The report says House and Senate agriculture leaders “emerged from an hour-long meeting in the basement of the Capitol on Thursday trying to send a signal of unity by posing for a photo with locked arms. “Behind the scenes, however, talks have been slow and tense.”

The expectation had long been that House insistence on implementing new work requirements for the Supplemental Nutrition Assistance Program would sink the whole bill, “at least politically,” POLITICO says. But deep differences between the two chambers on farm subsidies and other spending priorities have stymied progress as lawmakers have met over the past several weeks — so much so that SNAP has barely been a focus. The report lists several “flashpoints.”

The first is the Conaway-Stabenow dynamic. Politico says that amid “the slow rolling talks” a public standoff has emerged between House Agriculture Chairman Mike Conaway, R-Texas, and Senate Agriculture ranking member Debbie Stabenow, D-Mich., even as Senate Agriculture Chairman Pat Roberts, R-Kan., has raised similar objections to House proposals during closed-door meetings. The Conaway-Stabenow friction has been driven by a combination of personality, policy and party politics, POLITICO thinks.

The next issue is a very old fight re-kindled – the current impasse regarding how the farm subsidy pie is to be divvied up among regions of the country. Stabenow and Roberts oppose House provisions that the Congressional Budget Office (CBO) says would send more cash to farmers in the Southern Plains, including $577 million to cotton growers, a top constituency in Conaway’s West Texas district.

Politico also says that House ag chair Conaway isn’t thrilled, either, about how the Senate bill would eliminate a $2 billion perk for rural utilities that borrow from the federal government – a tradeoff that opens up funding for a number of Stabenow’s priorities, including initiatives promoting renewable energy development and local and regional food, research funding for urban and indoor farming, and assistance for beginning farmers and ranchers.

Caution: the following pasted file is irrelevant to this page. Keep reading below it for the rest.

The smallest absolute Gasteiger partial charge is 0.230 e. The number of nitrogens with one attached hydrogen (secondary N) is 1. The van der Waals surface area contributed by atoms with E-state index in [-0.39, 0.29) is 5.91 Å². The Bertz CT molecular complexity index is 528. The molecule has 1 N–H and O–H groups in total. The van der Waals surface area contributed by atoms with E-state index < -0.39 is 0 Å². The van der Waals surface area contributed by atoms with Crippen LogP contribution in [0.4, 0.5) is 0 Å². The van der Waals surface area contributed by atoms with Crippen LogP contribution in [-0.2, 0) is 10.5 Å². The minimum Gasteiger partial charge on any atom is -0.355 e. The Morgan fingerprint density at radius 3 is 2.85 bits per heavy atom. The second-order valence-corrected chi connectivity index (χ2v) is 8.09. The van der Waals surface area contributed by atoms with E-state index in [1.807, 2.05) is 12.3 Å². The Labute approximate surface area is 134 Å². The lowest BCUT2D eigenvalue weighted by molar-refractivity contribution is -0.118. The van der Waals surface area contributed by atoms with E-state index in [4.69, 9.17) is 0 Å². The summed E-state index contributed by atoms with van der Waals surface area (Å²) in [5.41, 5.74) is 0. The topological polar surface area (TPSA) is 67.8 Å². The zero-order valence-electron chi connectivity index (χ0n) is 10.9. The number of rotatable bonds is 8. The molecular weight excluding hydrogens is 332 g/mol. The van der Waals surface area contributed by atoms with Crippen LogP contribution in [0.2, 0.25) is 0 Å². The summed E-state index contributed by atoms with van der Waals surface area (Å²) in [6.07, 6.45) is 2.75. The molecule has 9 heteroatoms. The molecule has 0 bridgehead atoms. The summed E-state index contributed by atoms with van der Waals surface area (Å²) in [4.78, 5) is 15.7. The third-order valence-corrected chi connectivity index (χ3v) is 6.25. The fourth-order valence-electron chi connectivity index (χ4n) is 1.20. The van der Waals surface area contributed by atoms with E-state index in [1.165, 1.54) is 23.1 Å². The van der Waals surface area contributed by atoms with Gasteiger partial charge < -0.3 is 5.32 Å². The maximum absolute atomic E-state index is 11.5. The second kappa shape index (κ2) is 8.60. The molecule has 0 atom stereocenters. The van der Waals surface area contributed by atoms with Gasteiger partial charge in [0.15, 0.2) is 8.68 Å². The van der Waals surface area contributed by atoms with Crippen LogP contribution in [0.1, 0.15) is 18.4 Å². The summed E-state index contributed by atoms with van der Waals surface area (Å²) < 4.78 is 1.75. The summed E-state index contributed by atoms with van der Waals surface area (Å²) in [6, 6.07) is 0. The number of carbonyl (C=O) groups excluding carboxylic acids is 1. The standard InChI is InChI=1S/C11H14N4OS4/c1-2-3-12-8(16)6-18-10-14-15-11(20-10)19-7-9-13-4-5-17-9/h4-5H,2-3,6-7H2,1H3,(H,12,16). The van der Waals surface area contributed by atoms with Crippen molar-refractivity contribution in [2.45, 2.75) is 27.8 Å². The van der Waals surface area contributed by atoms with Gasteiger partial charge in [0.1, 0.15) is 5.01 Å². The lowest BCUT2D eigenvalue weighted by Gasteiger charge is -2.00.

In a somewhat odd note, POLITICO reports that disputes between Conaway and Stabenow over commodity policy have taken up much of the oxygen in talks among the so called Big Four and cites House Agriculture ranking member Collin Peterson, D-Minn., who says “[Conaway] and Stabenow are fighting over this stuff and Pat and I just sit and look at each other and roll our eyes,” the Minnesota Democrat told POLITICO last week.

In addition to noting frictions among farm bill conferees, POLITICO thought it newsworthy that USDA Secretary Sonny Perdue “hailed the new North American trade pact as a big win for U.S. agriculture” – although he joined “other ag groups” by noting that he thinks “the negative impact of retaliatory tariffs on U.S. producers is stepping all over the good NAFTA news.”

“We do know that it has some dampening effect on the benefits for agriculture in this agreement, so we look forward to that being resolved very soon,” Perdue said. He observes that major trading partners like China, Canada and Mexico have stuck tariffs on U.S. agricultural goods in retaliation for President Trump’s duties on steel and aluminum. Other observers are suggesting that administration objectives for the trade fight suggest that a “quick resolution” is increasingly unlikely and could continue to be a headache for the Secretary for some time into the future.

So, we will see what the outcome for the farm bill reauthorization fight turns out to be. However, it is not unusual for farm bills to be late, sometimes very late. And this year budget hawks are deeply dug in over plans to toughen work requirements for the nutrition programs – and to reduce overall spending for numerous sections of the proposed bill; issues that seem very likely to be sources of conference fights at some future point, even if they are not at the top of the “tensions” list now – issues producers should watch closely as the conference continues, Washington Insider believes.